Social Commerce for Retailers: Helpful or Hindrance?

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Following Facebook’s lead, Twitter joined the instant gratification bandwagon and announced its own “Buy Now” button.

Social media drives commerce, but brands struggle to tie that connection back to brick-and-mortar stores. Earlier this year, Amazon took a major step toward monetizing it’s social following with #amazoncart. Target and Nordstrom followed suit with Like2Buy, a platform facilitating purchases from Instagram photos. However, both of these solutions, simply link out from social content to a shopping cart on the retailer’s own site.

While innovative, these solutions take a user away from the social experience to complete the sale. In today’s attention-deficient world, time-on-site means almost everything. A Twitter user who leaves to buy something likely won’t come back for a while, checking Pinterest, Instagram, SnapChat and Facebook first. In-network purchases not only provide an additional revenue stream, but more importantly increases the potential loyalty of Twitter’s user-base.

The nature of loyalty will figure prominently in this new commerce model. One hundred and forty characters don’t give a brand much room to sell a product. Even with the subsequent purchase transaction screen, Twitter will rely as much on a user’s brand loyalty to sell an item as on the item’s features.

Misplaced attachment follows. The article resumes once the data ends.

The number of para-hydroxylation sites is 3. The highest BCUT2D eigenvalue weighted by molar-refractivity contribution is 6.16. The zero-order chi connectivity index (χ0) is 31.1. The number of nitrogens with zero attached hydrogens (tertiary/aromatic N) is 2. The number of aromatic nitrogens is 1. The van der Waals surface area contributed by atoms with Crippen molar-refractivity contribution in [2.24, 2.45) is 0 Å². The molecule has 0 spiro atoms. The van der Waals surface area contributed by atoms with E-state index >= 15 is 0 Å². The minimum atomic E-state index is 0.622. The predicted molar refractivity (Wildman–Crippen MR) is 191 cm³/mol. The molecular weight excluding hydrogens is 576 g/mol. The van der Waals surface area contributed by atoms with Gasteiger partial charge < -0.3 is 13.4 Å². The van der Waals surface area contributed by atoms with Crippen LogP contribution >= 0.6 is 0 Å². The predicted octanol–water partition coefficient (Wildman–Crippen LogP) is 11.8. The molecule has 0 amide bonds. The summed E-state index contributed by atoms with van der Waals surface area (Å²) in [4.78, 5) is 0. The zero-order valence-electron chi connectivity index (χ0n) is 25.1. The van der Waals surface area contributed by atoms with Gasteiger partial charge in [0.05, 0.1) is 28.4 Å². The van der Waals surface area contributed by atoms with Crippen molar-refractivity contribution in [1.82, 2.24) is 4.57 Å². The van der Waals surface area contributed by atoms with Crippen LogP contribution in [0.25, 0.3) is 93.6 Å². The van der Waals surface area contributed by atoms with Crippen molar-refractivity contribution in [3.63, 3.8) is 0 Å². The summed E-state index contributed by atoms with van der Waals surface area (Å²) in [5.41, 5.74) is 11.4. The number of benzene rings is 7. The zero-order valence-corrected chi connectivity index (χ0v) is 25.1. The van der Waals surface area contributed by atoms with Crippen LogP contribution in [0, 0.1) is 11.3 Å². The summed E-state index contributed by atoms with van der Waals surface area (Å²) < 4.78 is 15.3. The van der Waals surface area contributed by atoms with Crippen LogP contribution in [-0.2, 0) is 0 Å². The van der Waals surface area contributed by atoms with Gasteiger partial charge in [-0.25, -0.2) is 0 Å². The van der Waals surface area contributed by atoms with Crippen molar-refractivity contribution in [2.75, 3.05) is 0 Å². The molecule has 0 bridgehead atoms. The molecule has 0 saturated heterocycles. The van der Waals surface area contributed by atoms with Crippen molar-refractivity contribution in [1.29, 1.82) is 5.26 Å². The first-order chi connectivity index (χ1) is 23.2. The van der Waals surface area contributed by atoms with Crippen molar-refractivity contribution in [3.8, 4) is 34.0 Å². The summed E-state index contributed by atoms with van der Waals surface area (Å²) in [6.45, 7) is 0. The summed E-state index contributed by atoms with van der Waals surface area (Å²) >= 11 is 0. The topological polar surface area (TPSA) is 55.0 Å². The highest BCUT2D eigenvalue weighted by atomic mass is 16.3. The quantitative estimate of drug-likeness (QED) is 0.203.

This model will work well for impulse shoppers, likely providing a spike in the sales of impulsive products like trendy clothing and entertainment opportunities. Twitter as much as admitted this in the initial brands it selected for the Buy Now test. Only one retailer (Home Depot) stands among musicians (Pharrell, Paramore) and charities (DonorsChoose, RED).

Traditional household goods may not play as well in this model. Discounts or special pricing on hand soap or spaghetti sauce likely won’t inspire purchases on Twitter the same way they would on Amazon.com or Walmart.com where people are already shopping for these types of items to fill a grocery basket.

As brands and social platforms partner to better understand a user’s purchasing patterns, we’ll start to see smart offers appear tailored to individual needs. Imagine a woman who bought Revlon makeup last month, but recently started liking and retweeting content from Rimmel London. Revlon could place a tweet in her stream with a specific offer to incentivize a purchase before she tries a competing product.

Twitter will see brands try out this new technology more quickly than retailers. Native buying functionality gives major brands another place to sell their goods while Twitter-with-a-cash-register could easily become just another competitor for retailers facing competition in an already crowded industry.

Retailers will have to determine their place in this brave new world of social commerce. Much as mobile search has begun to displace desktop search, social commerce may eventually eclipse web or app-based commerce. Why should anyone visit a store, or that store’s website, when she can buy a product anywhere, anytime she wants it.

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